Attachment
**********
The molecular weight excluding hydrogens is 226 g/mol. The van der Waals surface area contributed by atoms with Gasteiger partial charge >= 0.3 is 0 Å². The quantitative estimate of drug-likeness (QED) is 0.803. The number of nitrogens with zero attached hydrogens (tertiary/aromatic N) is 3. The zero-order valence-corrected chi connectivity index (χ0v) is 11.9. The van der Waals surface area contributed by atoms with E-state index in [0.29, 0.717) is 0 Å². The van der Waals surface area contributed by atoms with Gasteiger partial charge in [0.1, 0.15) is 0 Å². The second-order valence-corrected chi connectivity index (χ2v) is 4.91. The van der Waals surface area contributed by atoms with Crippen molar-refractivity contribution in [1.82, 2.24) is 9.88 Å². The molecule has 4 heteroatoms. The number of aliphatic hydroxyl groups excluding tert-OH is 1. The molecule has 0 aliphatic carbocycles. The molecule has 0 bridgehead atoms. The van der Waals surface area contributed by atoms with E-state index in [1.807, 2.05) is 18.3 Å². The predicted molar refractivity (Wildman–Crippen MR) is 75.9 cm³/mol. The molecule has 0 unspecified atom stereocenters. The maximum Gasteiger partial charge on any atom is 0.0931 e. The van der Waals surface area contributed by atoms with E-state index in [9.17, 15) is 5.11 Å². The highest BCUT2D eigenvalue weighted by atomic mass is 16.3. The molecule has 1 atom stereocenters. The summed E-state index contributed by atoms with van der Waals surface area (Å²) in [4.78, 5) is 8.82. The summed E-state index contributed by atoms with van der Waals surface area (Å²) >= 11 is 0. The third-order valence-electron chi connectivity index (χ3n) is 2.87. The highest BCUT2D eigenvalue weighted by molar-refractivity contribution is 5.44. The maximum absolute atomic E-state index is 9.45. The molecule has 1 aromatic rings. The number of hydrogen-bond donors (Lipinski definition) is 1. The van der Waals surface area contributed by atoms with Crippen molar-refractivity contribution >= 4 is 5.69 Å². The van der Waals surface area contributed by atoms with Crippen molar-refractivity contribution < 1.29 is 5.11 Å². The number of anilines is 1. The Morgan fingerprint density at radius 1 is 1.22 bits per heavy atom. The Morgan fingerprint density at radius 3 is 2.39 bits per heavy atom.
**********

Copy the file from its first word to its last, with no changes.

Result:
The molecular weight excluding hydrogens is 226 g/mol. The van der Waals surface area contributed by atoms with Gasteiger partial charge >= 0.3 is 0 Å². The quantitative estimate of drug-likeness (QED) is 0.803. The number of nitrogens with zero attached hydrogens (tertiary/aromatic N) is 3. The zero-order valence-corrected chi connectivity index (χ0v) is 11.9. The van der Waals surface area contributed by atoms with E-state index in [0.29, 0.717) is 0 Å². The van der Waals surface area contributed by atoms with Gasteiger partial charge in [0.1, 0.15) is 0 Å². The second-order valence-corrected chi connectivity index (χ2v) is 4.91. The van der Waals surface area contributed by atoms with Crippen molar-refractivity contribution in [1.82, 2.24) is 9.88 Å². The molecule has 4 heteroatoms. The number of aliphatic hydroxyl groups excluding tert-OH is 1. The molecule has 0 aliphatic carbocycles. The molecule has 0 bridgehead atoms. The van der Waals surface area contributed by atoms with E-state index in [1.807, 2.05) is 18.3 Å². The predicted molar refractivity (Wildman–Crippen MR) is 75.9 cm³/mol. The molecule has 0 unspecified atom stereocenters. The maximum Gasteiger partial charge on any atom is 0.0931 e. The van der Waals surface area contributed by atoms with E-state index in [9.17, 15) is 5.11 Å². The highest BCUT2D eigenvalue weighted by atomic mass is 16.3. The molecule has 1 atom stereocenters. The summed E-state index contributed by atoms with van der Waals surface area (Å²) in [4.78, 5) is 8.82. The summed E-state index contributed by atoms with van der Waals surface area (Å²) >= 11 is 0. The third-order valence-electron chi connectivity index (χ3n) is 2.87. The highest BCUT2D eigenvalue weighted by molar-refractivity contribution is 5.44. The maximum absolute atomic E-state index is 9.45. The molecule has 1 aromatic rings. The number of hydrogen-bond donors (Lipinski definition) is 1. The van der Waals surface area contributed by atoms with Crippen molar-refractivity contribution >= 4 is 5.69 Å². The van der Waals surface area contributed by atoms with Crippen molar-refractivity contribution < 1.29 is 5.11 Å². The number of anilines is 1. The Morgan fingerprint density at radius 1 is 1.22 bits per heavy atom. The Morgan fingerprint density at radius 3 is 2.39 bits per heavy atom.